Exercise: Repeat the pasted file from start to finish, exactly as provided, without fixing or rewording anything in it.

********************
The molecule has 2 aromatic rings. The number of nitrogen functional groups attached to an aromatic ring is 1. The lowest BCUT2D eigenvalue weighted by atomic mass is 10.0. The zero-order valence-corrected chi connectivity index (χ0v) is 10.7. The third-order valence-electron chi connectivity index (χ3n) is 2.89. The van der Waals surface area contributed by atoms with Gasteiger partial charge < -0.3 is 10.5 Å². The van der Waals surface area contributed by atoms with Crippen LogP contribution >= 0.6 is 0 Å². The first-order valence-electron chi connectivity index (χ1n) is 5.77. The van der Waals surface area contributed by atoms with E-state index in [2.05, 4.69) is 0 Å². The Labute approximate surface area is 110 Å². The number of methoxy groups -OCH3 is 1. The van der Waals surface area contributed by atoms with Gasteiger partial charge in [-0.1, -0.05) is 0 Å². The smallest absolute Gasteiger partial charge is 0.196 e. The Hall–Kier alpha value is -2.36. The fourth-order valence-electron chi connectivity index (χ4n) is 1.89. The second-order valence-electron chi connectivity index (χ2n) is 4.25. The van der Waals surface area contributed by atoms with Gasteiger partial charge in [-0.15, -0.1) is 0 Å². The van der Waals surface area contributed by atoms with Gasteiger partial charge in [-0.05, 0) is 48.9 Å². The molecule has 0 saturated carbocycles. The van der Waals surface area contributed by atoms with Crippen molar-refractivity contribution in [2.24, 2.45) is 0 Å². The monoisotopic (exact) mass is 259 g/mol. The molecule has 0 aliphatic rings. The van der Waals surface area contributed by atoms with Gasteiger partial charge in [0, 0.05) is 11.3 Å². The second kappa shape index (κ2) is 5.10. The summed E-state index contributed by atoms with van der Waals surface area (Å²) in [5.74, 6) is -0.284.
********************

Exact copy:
The molecule has 2 aromatic rings. The number of nitrogen functional groups attached to an aromatic ring is 1. The lowest BCUT2D eigenvalue weighted by atomic mass is 10.0. The zero-order valence-corrected chi connectivity index (χ0v) is 10.7. The third-order valence-electron chi connectivity index (χ3n) is 2.89. The van der Waals surface area contributed by atoms with Gasteiger partial charge < -0.3 is 10.5 Å². The van der Waals surface area contributed by atoms with Crippen LogP contribution >= 0.6 is 0 Å². The first-order valence-electron chi connectivity index (χ1n) is 5.77. The van der Waals surface area contributed by atoms with E-state index in [2.05, 4.69) is 0 Å². The Labute approximate surface area is 110 Å². The number of methoxy groups -OCH3 is 1. The van der Waals surface area contributed by atoms with Gasteiger partial charge in [-0.1, -0.05) is 0 Å². The smallest absolute Gasteiger partial charge is 0.196 e. The Hall–Kier alpha value is -2.36. The fourth-order valence-electron chi connectivity index (χ4n) is 1.89. The second-order valence-electron chi connectivity index (χ2n) is 4.25. The van der Waals surface area contributed by atoms with Gasteiger partial charge in [-0.15, -0.1) is 0 Å². The van der Waals surface area contributed by atoms with Gasteiger partial charge in [-0.05, 0) is 48.9 Å². The molecule has 0 saturated carbocycles. The van der Waals surface area contributed by atoms with Crippen molar-refractivity contribution in [2.24, 2.45) is 0 Å². The monoisotopic (exact) mass is 259 g/mol. The molecule has 0 aliphatic rings. The van der Waals surface area contributed by atoms with Gasteiger partial charge in [0, 0.05) is 11.3 Å². The second kappa shape index (κ2) is 5.10. The summed E-state index contributed by atoms with van der Waals surface area (Å²) in [5.74, 6) is -0.284.